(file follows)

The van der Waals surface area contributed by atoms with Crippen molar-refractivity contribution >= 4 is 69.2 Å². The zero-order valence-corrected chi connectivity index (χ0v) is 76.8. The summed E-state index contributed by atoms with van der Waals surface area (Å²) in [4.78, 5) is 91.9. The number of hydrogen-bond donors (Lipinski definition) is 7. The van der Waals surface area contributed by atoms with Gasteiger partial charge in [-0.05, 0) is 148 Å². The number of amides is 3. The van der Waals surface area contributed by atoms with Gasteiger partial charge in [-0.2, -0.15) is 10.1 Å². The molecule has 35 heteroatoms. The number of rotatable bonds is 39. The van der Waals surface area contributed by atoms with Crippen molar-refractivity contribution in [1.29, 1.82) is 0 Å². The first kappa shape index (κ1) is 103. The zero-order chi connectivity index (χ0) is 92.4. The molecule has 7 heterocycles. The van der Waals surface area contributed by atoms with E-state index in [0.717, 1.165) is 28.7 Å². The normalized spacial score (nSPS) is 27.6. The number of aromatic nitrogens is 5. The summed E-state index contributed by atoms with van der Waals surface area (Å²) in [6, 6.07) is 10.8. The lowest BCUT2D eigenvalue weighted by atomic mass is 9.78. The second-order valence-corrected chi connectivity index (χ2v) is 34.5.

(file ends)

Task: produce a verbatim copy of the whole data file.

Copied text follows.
The van der Waals surface area contributed by atoms with Crippen molar-refractivity contribution >= 4 is 69.2 Å². The zero-order valence-corrected chi connectivity index (χ0v) is 76.8. The summed E-state index contributed by atoms with van der Waals surface area (Å²) in [4.78, 5) is 91.9. The number of hydrogen-bond donors (Lipinski definition) is 7. The van der Waals surface area contributed by atoms with Gasteiger partial charge in [-0.05, 0) is 148 Å². The number of amides is 3. The van der Waals surface area contributed by atoms with Gasteiger partial charge in [-0.2, -0.15) is 10.1 Å². The molecule has 35 heteroatoms. The number of rotatable bonds is 39. The van der Waals surface area contributed by atoms with Crippen molar-refractivity contribution in [1.29, 1.82) is 0 Å². The first kappa shape index (κ1) is 103. The zero-order chi connectivity index (χ0) is 92.4. The molecule has 7 heterocycles. The van der Waals surface area contributed by atoms with E-state index in [0.717, 1.165) is 28.7 Å². The normalized spacial score (nSPS) is 27.6. The number of aromatic nitrogens is 5. The summed E-state index contributed by atoms with van der Waals surface area (Å²) in [6, 6.07) is 10.8. The lowest BCUT2D eigenvalue weighted by atomic mass is 9.78. The second-order valence-corrected chi connectivity index (χ2v) is 34.5.